After Underworld, I decided to step away from lost civilisation mysteries for a while and my next non-fiction book, Supernatural: Meetings with the Ancient Teachers of Mankind, published in 2005, focussed on shamanism, altered states of consciousness and the astonishing universal themes that appear in rock and cave art from deepest antiquity right through to the paintings done by shamans in the Amazon rainforest today.

From my years as a journalist I've always distrusted armchair theorising and believed I have a responsibility to seek out direct personal, "boots on the ground" experience of what I'm writing about. That was why I did five years of often difficult and dangerous scuba diving for Underworld. And it's also why, as part of my research for Supernatural I travelled to the Amazon to drink the visionary brew Ayahuasca with shamans there. As well as better equipping me to write Supernatural, my experiences in the Amazon changed my life and brought out a new side of my own creativity. I've continued working with Ayahuasca ever since and in 2006, during a series of sessions in Brazil, in a ceremonial space overlooked by images of a blue goddess, my visions gave me the basic characters, dilemmas and plot of the book that would become my first novel, Entangled, published in 2010. Entangled tells the story of two young women, one living 24,000 years ago in the Stone Age, and the other in modern Los Angeles, who are brought together by a supernatural being to do battle with a demon who travels through time.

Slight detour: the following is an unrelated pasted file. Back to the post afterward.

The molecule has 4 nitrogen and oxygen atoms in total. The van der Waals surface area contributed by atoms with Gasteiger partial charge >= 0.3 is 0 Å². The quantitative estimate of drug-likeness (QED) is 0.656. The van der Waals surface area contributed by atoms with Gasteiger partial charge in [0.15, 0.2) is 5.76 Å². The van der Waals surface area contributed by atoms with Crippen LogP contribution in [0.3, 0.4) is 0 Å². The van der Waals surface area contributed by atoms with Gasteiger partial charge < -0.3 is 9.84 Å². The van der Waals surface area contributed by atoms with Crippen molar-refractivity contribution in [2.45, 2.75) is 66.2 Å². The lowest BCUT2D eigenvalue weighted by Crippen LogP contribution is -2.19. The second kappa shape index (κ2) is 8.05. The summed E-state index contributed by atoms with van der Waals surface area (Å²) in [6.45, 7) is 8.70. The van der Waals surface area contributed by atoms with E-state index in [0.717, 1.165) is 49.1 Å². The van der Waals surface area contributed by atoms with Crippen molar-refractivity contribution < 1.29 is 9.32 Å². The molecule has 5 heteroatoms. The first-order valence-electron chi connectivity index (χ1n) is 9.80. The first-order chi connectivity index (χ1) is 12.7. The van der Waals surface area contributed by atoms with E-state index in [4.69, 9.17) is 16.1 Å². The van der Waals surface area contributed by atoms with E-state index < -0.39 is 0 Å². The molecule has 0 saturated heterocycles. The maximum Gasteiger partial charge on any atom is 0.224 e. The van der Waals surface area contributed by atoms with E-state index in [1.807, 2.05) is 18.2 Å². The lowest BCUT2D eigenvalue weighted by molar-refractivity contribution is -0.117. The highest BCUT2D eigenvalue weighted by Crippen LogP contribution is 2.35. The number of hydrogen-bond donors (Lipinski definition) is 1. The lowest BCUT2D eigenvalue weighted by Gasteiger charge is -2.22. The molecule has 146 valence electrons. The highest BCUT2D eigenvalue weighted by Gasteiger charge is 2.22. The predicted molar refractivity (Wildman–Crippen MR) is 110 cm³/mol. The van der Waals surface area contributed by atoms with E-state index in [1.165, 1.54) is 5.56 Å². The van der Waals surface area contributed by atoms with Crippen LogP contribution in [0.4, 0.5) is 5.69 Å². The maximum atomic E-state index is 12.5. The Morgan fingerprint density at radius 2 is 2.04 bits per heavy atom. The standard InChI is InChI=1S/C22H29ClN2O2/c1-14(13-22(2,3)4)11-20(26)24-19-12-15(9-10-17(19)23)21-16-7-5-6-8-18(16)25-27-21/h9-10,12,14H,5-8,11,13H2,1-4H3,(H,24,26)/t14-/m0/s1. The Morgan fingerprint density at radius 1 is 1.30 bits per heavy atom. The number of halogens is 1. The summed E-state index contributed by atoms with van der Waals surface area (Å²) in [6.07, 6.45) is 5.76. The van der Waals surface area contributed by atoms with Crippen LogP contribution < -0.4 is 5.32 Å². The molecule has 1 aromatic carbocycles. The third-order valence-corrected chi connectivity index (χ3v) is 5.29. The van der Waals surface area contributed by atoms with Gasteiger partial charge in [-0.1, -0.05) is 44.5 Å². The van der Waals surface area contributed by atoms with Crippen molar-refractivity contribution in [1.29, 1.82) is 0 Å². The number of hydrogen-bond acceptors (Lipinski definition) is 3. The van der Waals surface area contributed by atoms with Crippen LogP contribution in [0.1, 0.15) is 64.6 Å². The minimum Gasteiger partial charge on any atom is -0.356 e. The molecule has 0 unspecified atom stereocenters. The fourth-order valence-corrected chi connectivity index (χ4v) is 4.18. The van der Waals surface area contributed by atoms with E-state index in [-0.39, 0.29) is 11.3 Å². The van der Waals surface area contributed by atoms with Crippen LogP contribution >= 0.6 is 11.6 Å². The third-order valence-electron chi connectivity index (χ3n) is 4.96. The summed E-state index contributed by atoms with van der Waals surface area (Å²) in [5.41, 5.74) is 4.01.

Since the publication of Entangled I have also written the first two volumes of a series of three epic novels about the Spanish conquest of Mexico - the War God trilogy. The first volume, War God: Nights of the Witch, was published in May 2013, and the second volume, War God: Return of the Plumed Serpent, is published in October 2014. The third volume, War God: Apocalypse, is already more than half written and will be published in 2016 but in the meantime I am putting the finishing touches to a new non-fiction book, Magicians of the Gods, which will be published in late 2015. Magicians is the sequel to Fingerprints of the Gods, and presents all the new evidence that has emerged since 1995 for a great lost civilisation of prehistoric antiquity and for the global cataclysm that destroyed that civilisation almost 13,000 years ago - a cataclysm on such a scale that it forced mankind, as Plato put it, "to begin again like children with no memory of what went before."